"Mr. Rice received the same treatment by the criminal justice system in Atlantic County that any first-time offender has, in similar circumstances," Jay McKeen, a spokesman for the Atlantic County prosecutor's office, told ABC News.


Ms. Allen didn't knock a loved one unconscious. Ms. Allen volunteered her information seeking to do the right thing. Ms. Allen didn't leave a limp body lying on the floor as a spectacle. Ms. Allen doesn't have celebrity status and rich contracts.

And it's not just Ms. Allen. Invading armies subjugate the people in Missouri. Babies are being maimed in their cribs because of professional incompetence but no one is held to account. Banks squander people's life savings in bad decisions only to take the people's tax money to avoid the consequence of the bad decisions. Meanwhile the politicians either turn a blind eye or write laws that actually strengthen the corruption while smothering anyone who might compete against their patrons.

This is caprice. This is lawlessness. This is a bastardization of justice. This is a government of men, not laws.

We told them we wanted no more kings and they told us we needed a system or else there would be anarchy. We gave them a system and they made the system king.

We should have gone with the anarchy.
Posted by Nuclear Unicorn | Wed Sep 10, 2014, 11:18 AM (6 replies)

When a gun owner is most dangerous

Thanks to those on the gun control side who have been so illuminating.

A gun owner is most dangerous when they can skirt the background check through a private sale or at a gun show.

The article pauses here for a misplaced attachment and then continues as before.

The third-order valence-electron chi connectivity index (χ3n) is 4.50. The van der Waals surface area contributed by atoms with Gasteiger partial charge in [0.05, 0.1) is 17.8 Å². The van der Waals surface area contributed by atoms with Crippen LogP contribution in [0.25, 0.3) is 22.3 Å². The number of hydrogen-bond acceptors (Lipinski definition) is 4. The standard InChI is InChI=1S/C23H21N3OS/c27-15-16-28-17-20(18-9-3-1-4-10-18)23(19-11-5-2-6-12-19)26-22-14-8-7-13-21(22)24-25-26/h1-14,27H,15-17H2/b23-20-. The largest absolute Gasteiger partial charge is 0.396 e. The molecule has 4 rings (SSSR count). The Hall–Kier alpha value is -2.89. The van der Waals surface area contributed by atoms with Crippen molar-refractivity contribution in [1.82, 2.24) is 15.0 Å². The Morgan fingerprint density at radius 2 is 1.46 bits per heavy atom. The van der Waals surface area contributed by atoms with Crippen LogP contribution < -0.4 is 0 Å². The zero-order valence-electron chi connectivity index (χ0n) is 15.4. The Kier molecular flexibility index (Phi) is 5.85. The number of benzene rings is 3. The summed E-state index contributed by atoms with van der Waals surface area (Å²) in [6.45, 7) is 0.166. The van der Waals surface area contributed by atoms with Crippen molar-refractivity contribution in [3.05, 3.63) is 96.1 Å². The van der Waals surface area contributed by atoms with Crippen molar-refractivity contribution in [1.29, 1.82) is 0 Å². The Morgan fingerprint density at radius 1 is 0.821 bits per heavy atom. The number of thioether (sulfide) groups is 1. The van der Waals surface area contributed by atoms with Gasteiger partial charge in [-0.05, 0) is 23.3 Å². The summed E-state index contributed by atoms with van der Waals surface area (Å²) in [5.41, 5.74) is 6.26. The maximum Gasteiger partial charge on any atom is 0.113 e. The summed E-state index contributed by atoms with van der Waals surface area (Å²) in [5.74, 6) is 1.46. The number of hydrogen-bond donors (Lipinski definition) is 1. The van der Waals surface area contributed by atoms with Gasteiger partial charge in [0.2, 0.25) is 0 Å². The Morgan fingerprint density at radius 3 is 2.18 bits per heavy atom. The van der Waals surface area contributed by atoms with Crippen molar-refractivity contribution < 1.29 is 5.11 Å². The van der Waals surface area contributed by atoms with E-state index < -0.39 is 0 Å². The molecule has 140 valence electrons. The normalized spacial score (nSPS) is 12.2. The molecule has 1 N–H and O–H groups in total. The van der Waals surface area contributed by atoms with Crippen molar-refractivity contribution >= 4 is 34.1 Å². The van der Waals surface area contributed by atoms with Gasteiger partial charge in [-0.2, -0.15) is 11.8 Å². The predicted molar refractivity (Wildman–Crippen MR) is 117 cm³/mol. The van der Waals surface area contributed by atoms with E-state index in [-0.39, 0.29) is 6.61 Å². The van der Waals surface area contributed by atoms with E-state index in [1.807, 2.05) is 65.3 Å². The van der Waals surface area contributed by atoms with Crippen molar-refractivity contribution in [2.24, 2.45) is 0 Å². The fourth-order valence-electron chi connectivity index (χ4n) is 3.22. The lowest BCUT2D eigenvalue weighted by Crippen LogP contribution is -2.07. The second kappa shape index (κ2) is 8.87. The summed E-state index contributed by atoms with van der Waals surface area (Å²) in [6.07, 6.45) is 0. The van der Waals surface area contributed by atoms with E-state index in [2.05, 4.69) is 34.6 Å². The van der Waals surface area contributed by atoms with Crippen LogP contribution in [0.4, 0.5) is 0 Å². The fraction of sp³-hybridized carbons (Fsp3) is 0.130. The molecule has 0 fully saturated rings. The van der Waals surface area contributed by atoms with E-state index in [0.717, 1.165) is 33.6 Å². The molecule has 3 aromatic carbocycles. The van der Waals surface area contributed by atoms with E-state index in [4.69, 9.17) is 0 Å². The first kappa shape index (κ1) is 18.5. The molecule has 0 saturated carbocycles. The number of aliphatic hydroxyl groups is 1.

A gun owner is most dangerous when they go through the extensive background checks for obtaining a CC permit.

A gun owner is most dangerous when they have no familiarity in the use of their firearm.

A gun owner is most dangerous when they regularly practice with their firearm.

A gun owner is most dangerous when they are ignorant of local and state law.

A gun owner is most dangerous when they obsess over the minutiae of permissible firearms use.

A gun owner is most dangerous when they are ignorant of the toll taken by firearms.

A gun owner is most dangerous when they amass libraries of statistical data to defend their mania.

A gun owner is most dangerous when they openly acknowledge their refusal to adhere to registration and confiscation laws.

A gun owner is most dangerous when they demand we adhere to some musty old document.
Posted by Nuclear Unicorn | Thu Jul 31, 2014, 05:06 PM (24 replies)

Magic: the Gathering; or, a thread in which Nuclear Unicorn gets her geek on